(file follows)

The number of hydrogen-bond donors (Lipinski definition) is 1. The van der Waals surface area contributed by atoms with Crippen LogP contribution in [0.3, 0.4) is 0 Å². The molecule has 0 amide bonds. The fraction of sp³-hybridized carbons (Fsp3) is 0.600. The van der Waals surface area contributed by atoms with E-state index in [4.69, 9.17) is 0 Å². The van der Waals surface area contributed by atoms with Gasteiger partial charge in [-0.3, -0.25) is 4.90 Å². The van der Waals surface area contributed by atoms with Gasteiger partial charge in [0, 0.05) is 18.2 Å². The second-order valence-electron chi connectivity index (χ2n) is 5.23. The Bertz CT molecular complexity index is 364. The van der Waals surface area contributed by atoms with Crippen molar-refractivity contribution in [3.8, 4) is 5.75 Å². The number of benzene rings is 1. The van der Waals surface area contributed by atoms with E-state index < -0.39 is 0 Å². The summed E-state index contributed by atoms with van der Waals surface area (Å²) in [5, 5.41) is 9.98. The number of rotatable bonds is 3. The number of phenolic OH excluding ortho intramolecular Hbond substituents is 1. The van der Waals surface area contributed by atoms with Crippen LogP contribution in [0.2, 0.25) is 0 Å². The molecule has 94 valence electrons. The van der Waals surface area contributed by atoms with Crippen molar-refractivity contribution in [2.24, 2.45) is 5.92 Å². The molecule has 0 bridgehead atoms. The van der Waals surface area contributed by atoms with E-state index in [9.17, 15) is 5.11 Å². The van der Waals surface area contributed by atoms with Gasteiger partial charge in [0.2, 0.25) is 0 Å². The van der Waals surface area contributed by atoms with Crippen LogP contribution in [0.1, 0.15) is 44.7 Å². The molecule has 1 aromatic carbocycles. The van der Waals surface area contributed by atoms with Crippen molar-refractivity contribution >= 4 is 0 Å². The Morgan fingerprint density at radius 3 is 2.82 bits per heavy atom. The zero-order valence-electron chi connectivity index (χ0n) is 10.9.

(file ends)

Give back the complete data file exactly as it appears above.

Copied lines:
The number of hydrogen-bond donors (Lipinski definition) is 1. The van der Waals surface area contributed by atoms with Crippen LogP contribution in [0.3, 0.4) is 0 Å². The molecule has 0 amide bonds. The fraction of sp³-hybridized carbons (Fsp3) is 0.600. The van der Waals surface area contributed by atoms with E-state index in [4.69, 9.17) is 0 Å². The van der Waals surface area contributed by atoms with Gasteiger partial charge in [-0.3, -0.25) is 4.90 Å². The van der Waals surface area contributed by atoms with Gasteiger partial charge in [0, 0.05) is 18.2 Å². The second-order valence-electron chi connectivity index (χ2n) is 5.23. The Bertz CT molecular complexity index is 364. The van der Waals surface area contributed by atoms with Crippen molar-refractivity contribution in [3.8, 4) is 5.75 Å². The number of benzene rings is 1. The van der Waals surface area contributed by atoms with E-state index < -0.39 is 0 Å². The summed E-state index contributed by atoms with van der Waals surface area (Å²) in [5, 5.41) is 9.98. The number of rotatable bonds is 3. The number of phenolic OH excluding ortho intramolecular Hbond substituents is 1. The van der Waals surface area contributed by atoms with Crippen LogP contribution in [0.2, 0.25) is 0 Å². The molecule has 94 valence electrons. The van der Waals surface area contributed by atoms with Crippen molar-refractivity contribution in [2.24, 2.45) is 5.92 Å². The molecule has 0 bridgehead atoms. The van der Waals surface area contributed by atoms with E-state index in [9.17, 15) is 5.11 Å². The van der Waals surface area contributed by atoms with Gasteiger partial charge in [0.2, 0.25) is 0 Å². The van der Waals surface area contributed by atoms with Crippen LogP contribution in [0.1, 0.15) is 44.7 Å². The molecule has 1 aromatic carbocycles. The van der Waals surface area contributed by atoms with Crippen molar-refractivity contribution >= 4 is 0 Å². The Morgan fingerprint density at radius 3 is 2.82 bits per heavy atom. The zero-order valence-electron chi connectivity index (χ0n) is 10.9.